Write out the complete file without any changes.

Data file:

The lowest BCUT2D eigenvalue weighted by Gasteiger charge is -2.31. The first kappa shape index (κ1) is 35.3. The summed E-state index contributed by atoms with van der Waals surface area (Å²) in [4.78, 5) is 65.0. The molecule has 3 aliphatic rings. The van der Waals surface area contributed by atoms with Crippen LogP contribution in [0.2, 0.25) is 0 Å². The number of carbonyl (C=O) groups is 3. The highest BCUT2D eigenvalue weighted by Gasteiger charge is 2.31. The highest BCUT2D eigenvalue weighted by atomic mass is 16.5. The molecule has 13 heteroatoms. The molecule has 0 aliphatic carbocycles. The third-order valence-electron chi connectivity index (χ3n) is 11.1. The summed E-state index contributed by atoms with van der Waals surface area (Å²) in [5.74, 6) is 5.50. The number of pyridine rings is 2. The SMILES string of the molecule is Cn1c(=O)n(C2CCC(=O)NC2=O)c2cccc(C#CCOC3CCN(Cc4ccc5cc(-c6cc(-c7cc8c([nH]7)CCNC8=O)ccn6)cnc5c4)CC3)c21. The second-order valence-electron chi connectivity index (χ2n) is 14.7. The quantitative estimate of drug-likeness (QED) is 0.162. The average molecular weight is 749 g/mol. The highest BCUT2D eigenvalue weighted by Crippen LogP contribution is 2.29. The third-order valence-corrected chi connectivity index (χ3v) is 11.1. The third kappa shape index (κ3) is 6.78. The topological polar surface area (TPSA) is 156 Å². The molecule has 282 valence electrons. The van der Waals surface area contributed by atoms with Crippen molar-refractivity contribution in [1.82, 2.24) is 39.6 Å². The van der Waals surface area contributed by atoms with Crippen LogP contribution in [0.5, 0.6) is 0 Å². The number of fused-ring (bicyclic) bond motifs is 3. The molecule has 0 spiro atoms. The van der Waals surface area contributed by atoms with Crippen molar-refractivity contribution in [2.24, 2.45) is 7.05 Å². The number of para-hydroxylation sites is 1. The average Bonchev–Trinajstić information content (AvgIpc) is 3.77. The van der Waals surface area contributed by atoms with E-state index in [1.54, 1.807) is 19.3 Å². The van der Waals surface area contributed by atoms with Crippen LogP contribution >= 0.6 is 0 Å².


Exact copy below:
The lowest BCUT2D eigenvalue weighted by Gasteiger charge is -2.31. The first kappa shape index (κ1) is 35.3. The summed E-state index contributed by atoms with van der Waals surface area (Å²) in [4.78, 5) is 65.0. The molecule has 3 aliphatic rings. The van der Waals surface area contributed by atoms with Crippen LogP contribution in [0.2, 0.25) is 0 Å². The number of carbonyl (C=O) groups is 3. The highest BCUT2D eigenvalue weighted by Gasteiger charge is 2.31. The highest BCUT2D eigenvalue weighted by atomic mass is 16.5. The molecule has 13 heteroatoms. The molecule has 0 aliphatic carbocycles. The third-order valence-electron chi connectivity index (χ3n) is 11.1. The summed E-state index contributed by atoms with van der Waals surface area (Å²) in [5.74, 6) is 5.50. The number of pyridine rings is 2. The SMILES string of the molecule is Cn1c(=O)n(C2CCC(=O)NC2=O)c2cccc(C#CCOC3CCN(Cc4ccc5cc(-c6cc(-c7cc8c([nH]7)CCNC8=O)ccn6)cnc5c4)CC3)c21. The second-order valence-electron chi connectivity index (χ2n) is 14.7. The quantitative estimate of drug-likeness (QED) is 0.162. The average molecular weight is 749 g/mol. The highest BCUT2D eigenvalue weighted by Crippen LogP contribution is 2.29. The third-order valence-corrected chi connectivity index (χ3v) is 11.1. The third kappa shape index (κ3) is 6.78. The topological polar surface area (TPSA) is 156 Å². The molecule has 282 valence electrons. The van der Waals surface area contributed by atoms with Crippen molar-refractivity contribution in [1.82, 2.24) is 39.6 Å². The van der Waals surface area contributed by atoms with Crippen LogP contribution in [0.5, 0.6) is 0 Å². The number of fused-ring (bicyclic) bond motifs is 3. The molecule has 0 spiro atoms. The van der Waals surface area contributed by atoms with Crippen molar-refractivity contribution in [2.24, 2.45) is 7.05 Å². The number of para-hydroxylation sites is 1. The average Bonchev–Trinajstić information content (AvgIpc) is 3.77. The van der Waals surface area contributed by atoms with E-state index in [1.54, 1.807) is 19.3 Å². The van der Waals surface area contributed by atoms with Crippen LogP contribution >= 0.6 is 0 Å².